0

When I come across a sentence with "All of" or "All", I always get confused between them.

I stopped to greet all my friends.

I stopped to greet all of my friends.

Are there any differences between the sentences above?

  • There is no difference in this sentence. – Andrew Feb 6 '18 at 22:11
1

I think you meant to say is there a difference between

I stopped to greet all my friends.

and

I stopped to greet all of my friends

These two sentences use different words, but the meaning is identical.

In fact, I suspect that the first is simply a shortened version of the second. That is, if I was transcribing and someone said "all my friends," I would likely write down "all of my friends." It sounds a little more complete, which is what you want in written English. No one will complain if you use the first form, though.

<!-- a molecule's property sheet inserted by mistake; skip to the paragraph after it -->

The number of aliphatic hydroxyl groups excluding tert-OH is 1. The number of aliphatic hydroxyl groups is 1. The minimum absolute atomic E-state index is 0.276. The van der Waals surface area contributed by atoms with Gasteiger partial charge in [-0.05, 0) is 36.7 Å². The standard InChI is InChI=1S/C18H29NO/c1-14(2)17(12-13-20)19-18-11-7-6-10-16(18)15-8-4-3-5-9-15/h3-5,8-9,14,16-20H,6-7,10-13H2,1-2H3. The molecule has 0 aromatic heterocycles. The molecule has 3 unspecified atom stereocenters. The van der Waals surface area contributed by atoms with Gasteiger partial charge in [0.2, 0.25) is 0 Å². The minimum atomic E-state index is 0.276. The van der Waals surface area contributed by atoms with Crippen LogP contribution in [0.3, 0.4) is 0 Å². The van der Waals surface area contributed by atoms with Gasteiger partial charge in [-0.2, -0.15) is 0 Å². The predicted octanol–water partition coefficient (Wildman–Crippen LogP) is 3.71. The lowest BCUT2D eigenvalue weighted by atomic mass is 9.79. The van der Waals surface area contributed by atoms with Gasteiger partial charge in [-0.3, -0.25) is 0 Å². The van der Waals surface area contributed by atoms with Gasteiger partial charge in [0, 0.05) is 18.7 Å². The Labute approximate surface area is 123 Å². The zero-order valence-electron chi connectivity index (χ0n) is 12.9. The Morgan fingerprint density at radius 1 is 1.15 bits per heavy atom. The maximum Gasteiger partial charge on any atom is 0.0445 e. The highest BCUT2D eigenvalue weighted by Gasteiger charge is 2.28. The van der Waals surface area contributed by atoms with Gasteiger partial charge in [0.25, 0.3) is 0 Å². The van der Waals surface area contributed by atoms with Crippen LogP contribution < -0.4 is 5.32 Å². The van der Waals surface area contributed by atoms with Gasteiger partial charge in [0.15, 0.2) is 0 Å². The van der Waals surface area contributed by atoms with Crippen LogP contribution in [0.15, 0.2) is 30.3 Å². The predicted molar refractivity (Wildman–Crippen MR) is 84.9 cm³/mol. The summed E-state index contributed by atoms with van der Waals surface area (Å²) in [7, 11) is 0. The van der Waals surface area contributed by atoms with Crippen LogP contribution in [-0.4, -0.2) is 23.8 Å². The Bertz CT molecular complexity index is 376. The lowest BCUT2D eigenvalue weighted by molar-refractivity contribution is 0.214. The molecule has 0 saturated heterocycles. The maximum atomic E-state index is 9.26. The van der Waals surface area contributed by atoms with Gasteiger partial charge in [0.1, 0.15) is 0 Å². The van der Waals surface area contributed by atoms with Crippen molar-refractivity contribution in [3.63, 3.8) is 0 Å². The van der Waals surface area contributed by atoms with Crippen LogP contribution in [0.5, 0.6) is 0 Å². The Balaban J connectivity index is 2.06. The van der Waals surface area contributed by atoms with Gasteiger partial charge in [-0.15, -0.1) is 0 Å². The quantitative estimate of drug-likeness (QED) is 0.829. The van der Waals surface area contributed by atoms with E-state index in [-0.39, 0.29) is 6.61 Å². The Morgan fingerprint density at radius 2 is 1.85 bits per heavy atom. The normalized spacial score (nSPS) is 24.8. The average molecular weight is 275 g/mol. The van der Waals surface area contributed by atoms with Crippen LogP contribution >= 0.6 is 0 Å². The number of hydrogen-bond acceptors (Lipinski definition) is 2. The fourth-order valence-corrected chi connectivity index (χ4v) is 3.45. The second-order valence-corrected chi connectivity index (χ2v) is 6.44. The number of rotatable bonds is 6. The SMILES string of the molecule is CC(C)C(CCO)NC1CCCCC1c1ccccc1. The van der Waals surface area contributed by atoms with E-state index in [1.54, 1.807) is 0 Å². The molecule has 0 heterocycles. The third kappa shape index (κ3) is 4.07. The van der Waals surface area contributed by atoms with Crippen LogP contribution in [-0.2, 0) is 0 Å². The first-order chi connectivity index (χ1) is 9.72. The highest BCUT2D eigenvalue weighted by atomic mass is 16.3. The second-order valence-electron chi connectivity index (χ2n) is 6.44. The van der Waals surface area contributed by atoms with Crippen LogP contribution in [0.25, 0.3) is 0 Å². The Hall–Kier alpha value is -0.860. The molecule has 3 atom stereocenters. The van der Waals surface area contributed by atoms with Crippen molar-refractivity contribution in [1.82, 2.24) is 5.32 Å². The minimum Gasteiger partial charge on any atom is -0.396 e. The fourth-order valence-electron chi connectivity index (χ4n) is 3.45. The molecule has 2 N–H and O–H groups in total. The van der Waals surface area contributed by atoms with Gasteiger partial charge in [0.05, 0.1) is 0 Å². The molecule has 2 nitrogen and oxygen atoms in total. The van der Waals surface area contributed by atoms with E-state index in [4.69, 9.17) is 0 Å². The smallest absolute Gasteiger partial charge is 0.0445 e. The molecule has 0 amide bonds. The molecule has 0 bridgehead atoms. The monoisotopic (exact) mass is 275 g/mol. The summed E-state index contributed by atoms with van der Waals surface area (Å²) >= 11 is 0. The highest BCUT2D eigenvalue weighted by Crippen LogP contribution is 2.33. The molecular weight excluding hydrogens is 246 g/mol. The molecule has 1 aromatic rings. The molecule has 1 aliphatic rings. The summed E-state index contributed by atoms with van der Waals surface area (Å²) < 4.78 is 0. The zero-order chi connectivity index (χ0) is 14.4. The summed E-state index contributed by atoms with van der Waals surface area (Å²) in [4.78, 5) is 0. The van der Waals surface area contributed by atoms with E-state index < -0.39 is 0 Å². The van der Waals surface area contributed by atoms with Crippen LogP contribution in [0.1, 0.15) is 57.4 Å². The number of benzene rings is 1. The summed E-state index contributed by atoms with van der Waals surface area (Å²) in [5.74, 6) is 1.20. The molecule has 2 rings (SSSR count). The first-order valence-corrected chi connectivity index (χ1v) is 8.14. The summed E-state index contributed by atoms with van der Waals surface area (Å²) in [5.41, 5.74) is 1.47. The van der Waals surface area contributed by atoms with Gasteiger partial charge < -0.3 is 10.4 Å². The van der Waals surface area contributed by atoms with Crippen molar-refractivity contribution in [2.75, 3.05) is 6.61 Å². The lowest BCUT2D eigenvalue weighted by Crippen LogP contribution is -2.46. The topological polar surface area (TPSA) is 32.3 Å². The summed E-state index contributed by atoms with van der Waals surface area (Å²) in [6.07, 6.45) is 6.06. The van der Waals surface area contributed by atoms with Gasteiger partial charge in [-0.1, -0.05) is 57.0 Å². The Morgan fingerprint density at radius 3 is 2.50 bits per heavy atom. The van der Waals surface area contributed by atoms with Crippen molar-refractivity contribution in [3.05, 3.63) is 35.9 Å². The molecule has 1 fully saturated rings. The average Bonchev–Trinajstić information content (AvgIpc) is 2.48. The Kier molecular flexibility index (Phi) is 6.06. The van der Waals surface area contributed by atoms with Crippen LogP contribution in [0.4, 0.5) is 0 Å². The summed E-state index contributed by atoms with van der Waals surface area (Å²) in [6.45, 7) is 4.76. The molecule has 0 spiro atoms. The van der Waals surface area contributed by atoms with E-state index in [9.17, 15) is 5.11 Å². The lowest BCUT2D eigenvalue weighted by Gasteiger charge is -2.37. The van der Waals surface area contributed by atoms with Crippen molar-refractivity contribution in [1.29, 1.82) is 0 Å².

1

I stopped to greet my friends.

I stopped to greet all of my friends.

Both are grammatical, without any difference in meaning.

When you want to refer to every thing or person in a group, You can use all or all of in front of a possessive determiner + plural noun. However, the use of "all" is far more common than that of "all of".

Your Answer

By clicking “Post Your Answer”, you agree to our terms of service, privacy policy and cookie policy

Not the answer you're looking for? Browse other questions tagged or ask your own question.